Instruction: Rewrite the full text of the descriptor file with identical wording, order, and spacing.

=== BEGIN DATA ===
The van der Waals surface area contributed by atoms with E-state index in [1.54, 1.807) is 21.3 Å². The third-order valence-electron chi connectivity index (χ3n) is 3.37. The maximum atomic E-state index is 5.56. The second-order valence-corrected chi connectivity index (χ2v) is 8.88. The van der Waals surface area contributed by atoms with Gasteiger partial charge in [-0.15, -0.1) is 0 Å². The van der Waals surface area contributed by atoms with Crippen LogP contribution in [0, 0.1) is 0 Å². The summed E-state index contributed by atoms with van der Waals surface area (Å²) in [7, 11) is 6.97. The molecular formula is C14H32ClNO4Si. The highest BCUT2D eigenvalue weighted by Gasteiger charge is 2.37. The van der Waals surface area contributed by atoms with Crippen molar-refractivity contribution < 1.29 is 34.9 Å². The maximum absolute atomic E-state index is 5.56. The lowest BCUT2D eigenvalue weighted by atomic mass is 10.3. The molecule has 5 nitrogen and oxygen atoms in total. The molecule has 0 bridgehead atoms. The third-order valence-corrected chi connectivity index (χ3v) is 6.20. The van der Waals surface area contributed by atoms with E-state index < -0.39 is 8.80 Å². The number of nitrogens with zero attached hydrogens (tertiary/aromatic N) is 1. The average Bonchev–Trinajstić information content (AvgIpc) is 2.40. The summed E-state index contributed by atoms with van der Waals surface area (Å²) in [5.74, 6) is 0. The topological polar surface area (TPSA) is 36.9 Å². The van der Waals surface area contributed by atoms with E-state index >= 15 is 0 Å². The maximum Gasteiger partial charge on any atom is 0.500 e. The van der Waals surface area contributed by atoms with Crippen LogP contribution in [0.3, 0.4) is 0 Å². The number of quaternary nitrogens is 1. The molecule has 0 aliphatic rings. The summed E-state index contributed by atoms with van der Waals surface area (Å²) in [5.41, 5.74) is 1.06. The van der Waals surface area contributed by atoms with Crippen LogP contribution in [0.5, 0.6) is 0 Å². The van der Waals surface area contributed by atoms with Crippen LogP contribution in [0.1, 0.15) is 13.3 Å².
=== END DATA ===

The van der Waals surface area contributed by atoms with E-state index in [1.54, 1.807) is 21.3 Å². The third-order valence-electron chi connectivity index (χ3n) is 3.37. The maximum atomic E-state index is 5.56. The second-order valence-corrected chi connectivity index (χ2v) is 8.88. The van der Waals surface area contributed by atoms with Gasteiger partial charge in [-0.15, -0.1) is 0 Å². The van der Waals surface area contributed by atoms with Crippen LogP contribution in [0, 0.1) is 0 Å². The summed E-state index contributed by atoms with van der Waals surface area (Å²) in [7, 11) is 6.97. The molecular formula is C14H32ClNO4Si. The highest BCUT2D eigenvalue weighted by Gasteiger charge is 2.37. The van der Waals surface area contributed by atoms with Crippen molar-refractivity contribution < 1.29 is 34.9 Å². The maximum absolute atomic E-state index is 5.56. The lowest BCUT2D eigenvalue weighted by atomic mass is 10.3. The molecule has 5 nitrogen and oxygen atoms in total. The molecule has 0 bridgehead atoms. The third-order valence-corrected chi connectivity index (χ3v) is 6.20. The van der Waals surface area contributed by atoms with E-state index < -0.39 is 8.80 Å². The number of nitrogens with zero attached hydrogens (tertiary/aromatic N) is 1. The average Bonchev–Trinajstić information content (AvgIpc) is 2.40. The summed E-state index contributed by atoms with van der Waals surface area (Å²) in [5.74, 6) is 0. The topological polar surface area (TPSA) is 36.9 Å². The van der Waals surface area contributed by atoms with E-state index >= 15 is 0 Å². The maximum Gasteiger partial charge on any atom is 0.500 e. The van der Waals surface area contributed by atoms with Crippen LogP contribution in [0.3, 0.4) is 0 Å². The number of quaternary nitrogens is 1. The molecule has 0 aliphatic rings. The summed E-state index contributed by atoms with van der Waals surface area (Å²) in [5.41, 5.74) is 1.06. The van der Waals surface area contributed by atoms with Crippen LogP contribution in [0.5, 0.6) is 0 Å². The van der Waals surface area contributed by atoms with Crippen LogP contribution in [0.1, 0.15) is 13.3 Å².